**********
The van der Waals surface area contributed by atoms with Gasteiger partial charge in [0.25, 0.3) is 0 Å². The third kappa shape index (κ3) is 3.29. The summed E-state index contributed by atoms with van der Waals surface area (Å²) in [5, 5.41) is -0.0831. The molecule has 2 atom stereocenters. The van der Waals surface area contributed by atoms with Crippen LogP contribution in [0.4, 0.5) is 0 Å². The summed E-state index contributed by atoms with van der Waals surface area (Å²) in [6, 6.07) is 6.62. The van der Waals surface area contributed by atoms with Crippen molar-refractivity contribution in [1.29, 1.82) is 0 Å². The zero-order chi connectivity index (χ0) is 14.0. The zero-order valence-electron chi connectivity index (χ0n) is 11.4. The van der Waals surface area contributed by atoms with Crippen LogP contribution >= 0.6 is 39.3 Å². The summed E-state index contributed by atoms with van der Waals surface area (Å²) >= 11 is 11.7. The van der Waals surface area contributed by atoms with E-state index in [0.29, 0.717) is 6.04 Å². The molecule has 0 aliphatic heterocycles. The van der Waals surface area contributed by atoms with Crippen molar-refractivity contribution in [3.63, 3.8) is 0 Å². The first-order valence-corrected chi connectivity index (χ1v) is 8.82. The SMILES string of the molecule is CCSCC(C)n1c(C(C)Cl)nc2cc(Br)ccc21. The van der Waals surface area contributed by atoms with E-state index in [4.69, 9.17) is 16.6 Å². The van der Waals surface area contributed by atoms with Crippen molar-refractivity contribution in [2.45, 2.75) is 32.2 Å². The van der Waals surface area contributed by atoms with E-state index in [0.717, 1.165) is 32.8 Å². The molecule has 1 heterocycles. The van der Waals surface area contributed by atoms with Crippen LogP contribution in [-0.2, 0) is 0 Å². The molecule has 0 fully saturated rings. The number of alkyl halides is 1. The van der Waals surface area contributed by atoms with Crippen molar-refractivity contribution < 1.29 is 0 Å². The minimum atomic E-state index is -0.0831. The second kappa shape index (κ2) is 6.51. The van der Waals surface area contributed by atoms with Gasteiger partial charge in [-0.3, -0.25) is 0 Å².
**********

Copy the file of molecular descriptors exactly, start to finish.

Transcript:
The van der Waals surface area contributed by atoms with Gasteiger partial charge in [0.25, 0.3) is 0 Å². The third kappa shape index (κ3) is 3.29. The summed E-state index contributed by atoms with van der Waals surface area (Å²) in [5, 5.41) is -0.0831. The molecule has 2 atom stereocenters. The van der Waals surface area contributed by atoms with Crippen LogP contribution in [0.4, 0.5) is 0 Å². The summed E-state index contributed by atoms with van der Waals surface area (Å²) in [6, 6.07) is 6.62. The van der Waals surface area contributed by atoms with Crippen molar-refractivity contribution in [1.29, 1.82) is 0 Å². The zero-order chi connectivity index (χ0) is 14.0. The zero-order valence-electron chi connectivity index (χ0n) is 11.4. The van der Waals surface area contributed by atoms with Crippen LogP contribution >= 0.6 is 39.3 Å². The summed E-state index contributed by atoms with van der Waals surface area (Å²) >= 11 is 11.7. The van der Waals surface area contributed by atoms with E-state index in [0.29, 0.717) is 6.04 Å². The molecule has 0 aliphatic heterocycles. The van der Waals surface area contributed by atoms with Crippen molar-refractivity contribution in [3.63, 3.8) is 0 Å². The first-order valence-corrected chi connectivity index (χ1v) is 8.82. The SMILES string of the molecule is CCSCC(C)n1c(C(C)Cl)nc2cc(Br)ccc21. The van der Waals surface area contributed by atoms with E-state index in [4.69, 9.17) is 16.6 Å². The van der Waals surface area contributed by atoms with Crippen molar-refractivity contribution in [2.45, 2.75) is 32.2 Å². The van der Waals surface area contributed by atoms with E-state index in [0.717, 1.165) is 32.8 Å². The molecule has 1 heterocycles. The van der Waals surface area contributed by atoms with Crippen LogP contribution in [-0.2, 0) is 0 Å². The molecule has 0 fully saturated rings. The number of alkyl halides is 1. The van der Waals surface area contributed by atoms with Crippen molar-refractivity contribution < 1.29 is 0 Å². The minimum atomic E-state index is -0.0831. The second kappa shape index (κ2) is 6.51. The van der Waals surface area contributed by atoms with Gasteiger partial charge in [-0.3, -0.25) is 0 Å².